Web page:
Having moved to Florida a few months ago, I wasn’t exactly expecting to experience a hurricane so soon, especially given that where we moved (the Tampa area) hasn’t had a direct hit since 1921. I guess we’re just good luck! Of course I don’t believe in luck, but in the sovereign, providential hand of Almighty God. But we didn’t get to experience the hurricane because we chickened out and left the state to environs well north to stay with family for a few days.
The word gratitude is a strange one to associate a “natural” disaster, unless the disaster was somehow escaped. I put the word natural in quotes because the basic assumption of people who live in the 21st century secular West is that the universe, and nature, is a closed system. In other words, even if they admit a God into the picture, he/she/it is a God similar to what Enlightenment Deists believed about God. He was to them an all-powerful Creator who built the machine, got it up and running, and let it do it’s thing based on “natural” laws. Orthodox, Bible-believing Christians know of no such God.
Even a cursory reading of Scripture communicates a God who is sovereign (ultimate ruler) over all of his creation. Some examples: I read the book of Daniel not too long ago, and what stood out to me was God’s providential, sovereign rule over all things, including nature (e.g., dreams, fire, lions), nations, rulers, and armies. Paul says in Acts 17 that God “gives all men life, and breath, and everything else.” Jesus, himself God in the flesh, speaks to nature and “even the wind and the waves obey him.” Jesus spoke to a dead man (Lazarus), and brought him back from death, not to mention his own resurrection. Paul says elsewhere that “we know that in all things God works for the good of those who love him, who have been called according to his purpose.” You get the point. So whether a hurricane destroys or doesn’t, God is providentially in control of every moment of it.
But what about gratitude being associated with fear? I recently re-read a novel by Umberto Eco called The Name of the Rose. Toward the end of the book one of the characters is speaking of the danger of laughter:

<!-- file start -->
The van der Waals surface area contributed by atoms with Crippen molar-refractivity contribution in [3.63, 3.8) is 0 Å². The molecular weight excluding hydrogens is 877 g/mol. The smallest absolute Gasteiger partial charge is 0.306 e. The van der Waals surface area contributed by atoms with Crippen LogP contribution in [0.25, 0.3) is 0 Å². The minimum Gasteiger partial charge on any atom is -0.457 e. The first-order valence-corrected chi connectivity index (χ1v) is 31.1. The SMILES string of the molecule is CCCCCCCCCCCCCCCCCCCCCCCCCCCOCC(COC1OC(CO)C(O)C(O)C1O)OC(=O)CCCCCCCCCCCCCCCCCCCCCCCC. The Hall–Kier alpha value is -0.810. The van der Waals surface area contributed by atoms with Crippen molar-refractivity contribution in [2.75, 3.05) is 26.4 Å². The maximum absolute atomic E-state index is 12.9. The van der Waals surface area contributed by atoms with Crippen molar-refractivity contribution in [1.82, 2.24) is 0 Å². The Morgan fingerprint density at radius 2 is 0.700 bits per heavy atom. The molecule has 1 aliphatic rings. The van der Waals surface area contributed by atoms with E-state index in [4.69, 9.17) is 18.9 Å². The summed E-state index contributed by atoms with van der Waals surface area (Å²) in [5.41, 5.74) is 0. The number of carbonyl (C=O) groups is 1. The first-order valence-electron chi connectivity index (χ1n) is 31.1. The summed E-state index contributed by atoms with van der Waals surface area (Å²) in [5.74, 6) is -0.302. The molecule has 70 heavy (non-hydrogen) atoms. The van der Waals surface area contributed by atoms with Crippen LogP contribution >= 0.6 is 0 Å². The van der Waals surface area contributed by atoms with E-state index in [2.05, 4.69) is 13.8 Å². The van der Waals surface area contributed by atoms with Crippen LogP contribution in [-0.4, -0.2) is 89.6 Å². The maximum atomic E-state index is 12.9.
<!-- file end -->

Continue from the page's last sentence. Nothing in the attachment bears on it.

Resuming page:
Laughter, for a few moments, distracts the villein from fear. But law is imposed by fear, whose true name is fear of God. This book could strike the Luciferine spark that would set a new fire to the whole world, and laughter would be defined as the new art, unknown even to Prometheus, for canceling fear. To the villein who laughs, at that moment, dying does not matter: but then, when the license is past, the liturgy again imposes on him, according to the divine plan, the fear of death. And from this book there could be born the new destructive aim to destroy death through redemption from fear. And what would we be, we sinful creatures, without fear, perhaps the most foresighted, the most loving of the divine gifts?
Fear as a divine gift . . . more on that in a second.
Think of a villein as an average Joe, and laughter as a means to distract Joe from what he should fear, inevitable death. License in this context is laughter, the distraction, but what brings Joe back to the stark reality of his mortal existence is the liturgy, or the religious exercises that point to the pressing nature of his need for victory over death in Christ. Hurricanes, while not liturgy, ought to illicit fear, which is a gift because it helps us realize that we are in fact mortal, and that our mortality ought to encourage us to realize the obvious: we will not live forever!
I am convinced most people do think they will live forever, even if the most obvious thing about our existence is that we will not. This is especially true in our secular, health-obsessed, airbrushed Western culture, where health and beauty are worshiped as ultimate values. We are also sold distractions, non-stop, to give our lives some sense of meaning, and to keep us from thinking about . . . death.
That is why we can be grateful for hurricanes. They are scary monsters that remind us that life on this mortal coil is brief and tenuous, that it can be taken from us at any moment, and we ought to live in light of that.